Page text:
'Dry compost heaps are perfect cozy nesting sites. You should aim to keep the compost damp; not too wet or too dry.
'Rats don’t like disturbance, so regular turning should also help to discourage tunneling and nesting and keep them away,' they continue.
What's more, avoid adding cooked foods to your compost, as well as eggshells, bones, meat or fish scraps, as these items will attract rats as well as flies (and maggots). 'Cover raw vegetable and fruit scraps with grass clippings or decomposed compost. As an extra precaution, you could enclose all the sides – top and bottom –with strong wire mesh. Quarter-inch mesh should keep mice out; half-inch should keep rats out.'
You can still use the compost in your flower beds. But, avoid using it in your kitchen garden around fruit and veggies that are going to be eaten raw and have edible parts in contact with the soil – for instance, radishes and cucumbers – says the RHS. Gloves should always be worn when working in the garden (try Amazon if you need a new pair) and harvested crops should be washed before they are eaten.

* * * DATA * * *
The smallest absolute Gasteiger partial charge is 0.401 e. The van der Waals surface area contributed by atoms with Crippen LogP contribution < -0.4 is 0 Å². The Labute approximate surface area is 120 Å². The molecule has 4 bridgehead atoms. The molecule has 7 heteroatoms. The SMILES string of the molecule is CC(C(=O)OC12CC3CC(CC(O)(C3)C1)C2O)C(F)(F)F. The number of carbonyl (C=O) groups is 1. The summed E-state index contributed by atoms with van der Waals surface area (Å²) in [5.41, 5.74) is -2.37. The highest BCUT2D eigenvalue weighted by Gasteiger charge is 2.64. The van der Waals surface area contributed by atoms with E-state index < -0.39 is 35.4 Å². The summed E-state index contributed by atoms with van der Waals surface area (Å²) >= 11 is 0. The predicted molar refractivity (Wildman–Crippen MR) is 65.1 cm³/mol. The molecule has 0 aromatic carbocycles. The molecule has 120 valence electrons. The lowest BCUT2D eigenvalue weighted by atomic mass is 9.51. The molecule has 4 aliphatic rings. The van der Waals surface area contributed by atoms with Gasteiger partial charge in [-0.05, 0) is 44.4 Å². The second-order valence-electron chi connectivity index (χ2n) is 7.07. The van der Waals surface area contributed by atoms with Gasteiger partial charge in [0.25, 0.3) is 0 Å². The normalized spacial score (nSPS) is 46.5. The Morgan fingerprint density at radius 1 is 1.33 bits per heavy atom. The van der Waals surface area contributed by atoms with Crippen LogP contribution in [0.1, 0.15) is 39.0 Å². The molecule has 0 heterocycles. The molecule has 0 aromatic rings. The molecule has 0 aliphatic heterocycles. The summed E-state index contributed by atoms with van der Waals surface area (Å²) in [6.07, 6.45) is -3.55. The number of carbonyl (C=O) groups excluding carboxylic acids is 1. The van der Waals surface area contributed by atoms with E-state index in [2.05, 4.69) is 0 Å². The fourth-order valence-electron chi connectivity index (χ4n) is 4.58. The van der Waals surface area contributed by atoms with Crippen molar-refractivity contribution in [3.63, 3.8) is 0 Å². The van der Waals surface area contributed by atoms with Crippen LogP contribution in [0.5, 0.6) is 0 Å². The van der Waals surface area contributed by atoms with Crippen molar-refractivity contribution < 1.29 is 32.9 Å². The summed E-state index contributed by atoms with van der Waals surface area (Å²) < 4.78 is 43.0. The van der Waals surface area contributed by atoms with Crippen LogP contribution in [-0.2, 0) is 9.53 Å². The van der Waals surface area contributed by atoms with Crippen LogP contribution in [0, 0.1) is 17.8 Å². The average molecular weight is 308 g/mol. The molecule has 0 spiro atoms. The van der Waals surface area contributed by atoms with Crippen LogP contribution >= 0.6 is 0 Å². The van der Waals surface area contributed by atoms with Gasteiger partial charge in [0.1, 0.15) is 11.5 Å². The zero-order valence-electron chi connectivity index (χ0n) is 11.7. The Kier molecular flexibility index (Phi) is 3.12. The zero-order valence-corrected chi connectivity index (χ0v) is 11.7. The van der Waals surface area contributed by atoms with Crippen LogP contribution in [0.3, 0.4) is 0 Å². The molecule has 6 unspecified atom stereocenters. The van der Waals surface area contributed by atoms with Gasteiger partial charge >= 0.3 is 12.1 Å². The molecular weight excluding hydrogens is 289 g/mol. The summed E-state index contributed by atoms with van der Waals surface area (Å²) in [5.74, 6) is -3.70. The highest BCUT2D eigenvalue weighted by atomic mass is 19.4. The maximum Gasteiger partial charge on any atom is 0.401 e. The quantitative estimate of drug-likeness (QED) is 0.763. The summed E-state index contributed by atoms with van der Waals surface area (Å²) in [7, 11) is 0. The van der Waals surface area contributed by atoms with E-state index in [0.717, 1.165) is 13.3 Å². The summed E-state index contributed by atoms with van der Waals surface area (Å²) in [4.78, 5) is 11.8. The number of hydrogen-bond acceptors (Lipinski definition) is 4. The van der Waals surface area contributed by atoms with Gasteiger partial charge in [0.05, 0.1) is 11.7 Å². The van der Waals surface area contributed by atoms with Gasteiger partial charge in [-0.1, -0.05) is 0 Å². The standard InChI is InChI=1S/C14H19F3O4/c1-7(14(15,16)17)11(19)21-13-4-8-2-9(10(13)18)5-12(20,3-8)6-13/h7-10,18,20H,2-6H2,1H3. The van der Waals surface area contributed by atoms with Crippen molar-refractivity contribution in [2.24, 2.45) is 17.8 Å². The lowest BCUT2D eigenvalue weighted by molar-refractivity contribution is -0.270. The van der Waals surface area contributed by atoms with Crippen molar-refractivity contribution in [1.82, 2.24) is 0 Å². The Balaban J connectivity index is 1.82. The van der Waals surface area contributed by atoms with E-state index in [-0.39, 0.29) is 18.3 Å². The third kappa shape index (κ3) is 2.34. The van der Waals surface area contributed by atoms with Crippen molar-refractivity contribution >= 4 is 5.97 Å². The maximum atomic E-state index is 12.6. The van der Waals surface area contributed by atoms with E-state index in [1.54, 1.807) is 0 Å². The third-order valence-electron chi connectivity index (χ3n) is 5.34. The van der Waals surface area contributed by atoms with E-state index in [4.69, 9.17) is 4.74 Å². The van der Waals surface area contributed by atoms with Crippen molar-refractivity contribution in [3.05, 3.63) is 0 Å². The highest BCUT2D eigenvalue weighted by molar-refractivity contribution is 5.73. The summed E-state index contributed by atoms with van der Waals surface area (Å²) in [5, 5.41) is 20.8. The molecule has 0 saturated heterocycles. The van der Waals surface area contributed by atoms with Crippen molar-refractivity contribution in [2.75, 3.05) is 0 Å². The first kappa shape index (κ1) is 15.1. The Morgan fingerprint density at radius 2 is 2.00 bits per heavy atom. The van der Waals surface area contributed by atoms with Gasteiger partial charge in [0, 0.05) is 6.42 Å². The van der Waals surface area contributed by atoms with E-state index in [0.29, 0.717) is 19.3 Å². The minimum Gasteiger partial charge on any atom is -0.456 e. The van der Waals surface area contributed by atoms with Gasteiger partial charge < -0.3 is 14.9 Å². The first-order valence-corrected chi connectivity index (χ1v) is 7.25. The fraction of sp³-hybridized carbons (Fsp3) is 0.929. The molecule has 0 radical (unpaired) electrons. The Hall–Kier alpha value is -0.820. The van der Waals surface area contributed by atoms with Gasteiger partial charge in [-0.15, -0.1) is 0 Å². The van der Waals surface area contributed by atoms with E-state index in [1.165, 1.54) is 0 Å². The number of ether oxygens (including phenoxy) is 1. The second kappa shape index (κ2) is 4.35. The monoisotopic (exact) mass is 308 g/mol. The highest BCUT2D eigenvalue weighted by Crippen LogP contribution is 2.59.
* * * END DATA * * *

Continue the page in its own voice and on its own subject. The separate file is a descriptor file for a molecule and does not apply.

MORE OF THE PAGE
'Keep an eye out for other activity to see if you can identify definitively who was investigating the heap,' says John Negus of Amateur Gardening. 'Slow worms, hedgehogs, frogs, toads and newts are all beneficial in the garden and although it might be awkward if they make themselves at home in the compost over winter, your garden will benefit from their presence.'
Should you poison rats?
Although putting down poison may seem like the quickest route for getting rid of rats, there are plenty of reasons to avoid it.
For one, it is dangerous – not just for humans but also for other animals, including pets. In fact, in the UK at least, accidentally poisoning non-target animals is illegal, according to the RHS.
It is also widely regarded as an inhumane approach, as the rats who come into contact with poison are often in pain for a period of time – sometimes days – before they die.
What's more, once poisoned, rats tend to crawl to an inaccessible place to die, says the RHS. This results in that telltale, lingering odor and attracts flies.
The garden was always a big part of Holly's life growing up, as was the surrounding New Forest where she lived. Her appreciation for the great outdoors has only grown since then. She's been an allotment keeper, a professional gardener, and a botanical illustrator – plants are her passion.